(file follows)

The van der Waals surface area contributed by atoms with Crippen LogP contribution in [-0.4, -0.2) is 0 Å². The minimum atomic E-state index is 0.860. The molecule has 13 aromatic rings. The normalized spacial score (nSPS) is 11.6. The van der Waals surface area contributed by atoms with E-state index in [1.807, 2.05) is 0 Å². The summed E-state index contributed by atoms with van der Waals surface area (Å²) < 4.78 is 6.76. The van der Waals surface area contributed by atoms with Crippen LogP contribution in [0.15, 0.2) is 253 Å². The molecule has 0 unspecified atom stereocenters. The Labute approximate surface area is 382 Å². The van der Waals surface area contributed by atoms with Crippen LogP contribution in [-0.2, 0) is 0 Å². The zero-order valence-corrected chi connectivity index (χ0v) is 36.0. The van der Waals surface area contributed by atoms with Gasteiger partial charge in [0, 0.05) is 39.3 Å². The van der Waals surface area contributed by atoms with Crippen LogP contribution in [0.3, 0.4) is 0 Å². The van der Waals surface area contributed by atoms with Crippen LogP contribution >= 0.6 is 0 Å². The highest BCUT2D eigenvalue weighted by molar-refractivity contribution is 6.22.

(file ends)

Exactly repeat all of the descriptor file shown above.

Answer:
The van der Waals surface area contributed by atoms with Crippen LogP contribution in [-0.4, -0.2) is 0 Å². The minimum atomic E-state index is 0.860. The molecule has 13 aromatic rings. The normalized spacial score (nSPS) is 11.6. The van der Waals surface area contributed by atoms with E-state index in [1.807, 2.05) is 0 Å². The summed E-state index contributed by atoms with van der Waals surface area (Å²) < 4.78 is 6.76. The van der Waals surface area contributed by atoms with Crippen LogP contribution in [0.15, 0.2) is 253 Å². The molecule has 0 unspecified atom stereocenters. The Labute approximate surface area is 382 Å². The van der Waals surface area contributed by atoms with Crippen LogP contribution in [-0.2, 0) is 0 Å². The zero-order valence-corrected chi connectivity index (χ0v) is 36.0. The van der Waals surface area contributed by atoms with Gasteiger partial charge in [0, 0.05) is 39.3 Å². The van der Waals surface area contributed by atoms with Crippen LogP contribution in [0.3, 0.4) is 0 Å². The van der Waals surface area contributed by atoms with Crippen LogP contribution >= 0.6 is 0 Å². The highest BCUT2D eigenvalue weighted by molar-refractivity contribution is 6.22.